Rosa laevigata hybrids

American Rose Annual, 16: 45-51 (1931)
Breeding Better Roses
Rev. George M. A. Schoener, Santa Barbara, Calif.

Eliminating mildew seems also possible through a new strain of hybrid Laevigata roses. Heretofore, it was claimed that R. laevigata, better known as Cherokee, does not make seed, and that other species and types would not take its pollen. Such is not the case, as hundreds of combinations were made with Laevigata as seed-bearer, using pollen from Hybrid Teas, Teas, Hybrid Perpetuals, and Pernetianas. Pollen of Laevigata used on Gigantea has proved that even the Gigantea foliage can be improved, making it much more rigid and glossy, a sure preventive of mildew. In the face of such success it is surely deplorable that the continuation of this experiment is most doubtful. Without further support, these far-reaching experiments are doomed, the more so as it is unlikely that Dr. Crocker will be able to take care of the germination work for the second generation, if nobody else finds it worth while to help push the work to a completion where it would be possible to write out reliable, mathematically correct findings to become the basis for others to carry on systematic rose-breeding.


Rural New Yorker, 67: 788 (Oct 10, 1908)
Walter Van Fleet (1908)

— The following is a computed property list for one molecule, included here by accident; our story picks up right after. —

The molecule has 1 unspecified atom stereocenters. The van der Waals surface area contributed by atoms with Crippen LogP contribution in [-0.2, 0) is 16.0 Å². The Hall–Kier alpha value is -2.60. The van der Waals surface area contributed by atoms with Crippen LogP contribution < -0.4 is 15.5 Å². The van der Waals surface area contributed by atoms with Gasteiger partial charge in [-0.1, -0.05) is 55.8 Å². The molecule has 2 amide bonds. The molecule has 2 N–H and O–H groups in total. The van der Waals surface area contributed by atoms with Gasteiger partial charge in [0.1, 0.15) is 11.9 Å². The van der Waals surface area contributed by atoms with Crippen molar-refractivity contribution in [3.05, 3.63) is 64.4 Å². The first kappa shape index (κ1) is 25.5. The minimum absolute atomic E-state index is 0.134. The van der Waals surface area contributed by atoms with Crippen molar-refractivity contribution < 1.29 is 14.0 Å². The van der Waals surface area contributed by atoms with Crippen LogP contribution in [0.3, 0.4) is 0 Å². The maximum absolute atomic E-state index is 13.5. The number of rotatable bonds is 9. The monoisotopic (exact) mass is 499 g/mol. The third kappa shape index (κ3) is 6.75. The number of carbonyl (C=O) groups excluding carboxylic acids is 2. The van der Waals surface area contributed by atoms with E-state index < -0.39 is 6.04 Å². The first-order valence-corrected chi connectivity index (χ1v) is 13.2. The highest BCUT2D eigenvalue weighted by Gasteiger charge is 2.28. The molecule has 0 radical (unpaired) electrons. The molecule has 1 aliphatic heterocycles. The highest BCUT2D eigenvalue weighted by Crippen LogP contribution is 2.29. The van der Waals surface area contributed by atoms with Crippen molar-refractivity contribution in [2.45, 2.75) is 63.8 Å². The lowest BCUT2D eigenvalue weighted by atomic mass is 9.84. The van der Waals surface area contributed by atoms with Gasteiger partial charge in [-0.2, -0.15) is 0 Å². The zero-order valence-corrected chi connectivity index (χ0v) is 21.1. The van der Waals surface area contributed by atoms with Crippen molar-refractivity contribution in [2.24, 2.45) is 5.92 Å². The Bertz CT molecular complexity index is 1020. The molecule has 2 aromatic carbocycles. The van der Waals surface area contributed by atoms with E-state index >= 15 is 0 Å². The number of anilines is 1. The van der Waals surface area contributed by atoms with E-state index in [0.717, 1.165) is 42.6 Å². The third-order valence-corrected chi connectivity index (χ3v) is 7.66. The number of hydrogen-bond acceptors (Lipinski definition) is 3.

AUTHENTIC CHEROKEE HYBRIDS.—Notwithstanding the vigorous growth of the Cherokee rose under favorable conditions it appears difficult to produce artificial hybrids of sufficient vitality to grow to flowering size. We have made many crossings on the Rural Grounds, using a typical plant for the seed parent, and fertilizing with pollen from many desirable garden roses and rose species. There is little difficulty in growing the resulting hybrid seedlings for a season or two, but even with the most careful glasshouse treatment they decline and die before the blooming age is reached. We have propagated some of the most promising by cuttings, and have even budded them on the parent Cherokee but without success, all perishing without bloom, though canes six feet long have been produced. The only exceptions are two plants of Cherokee x Frau Karl Druschki, a white Hybrid Perpetual, that are now entering their third year with some promise of continued growth. A very striking common feature of the hundred or more Cherokee hybrids we have grown is the entire disappearance of the characteristics of the mother plant. In no instance were the hooked prickles and narrow glossy foliage of Cherokee reproduced. The general type even when pollen from the most diverse sorts was used, is dwarf and bushy, with slender straight thorns or spines and foliage of the character of the pollen parent. One exception was produced by pollen of Marshal Niel, the well-known climbing yellow rose of northern greenhouses. This hybrid had hooked spines and intermediate foliage. Several propagations of it were made and buds inserted in various stocks, some growing strongly for a season or two, but all died without producing a flower, though one of the best plants was sent to a careful California grower for trial.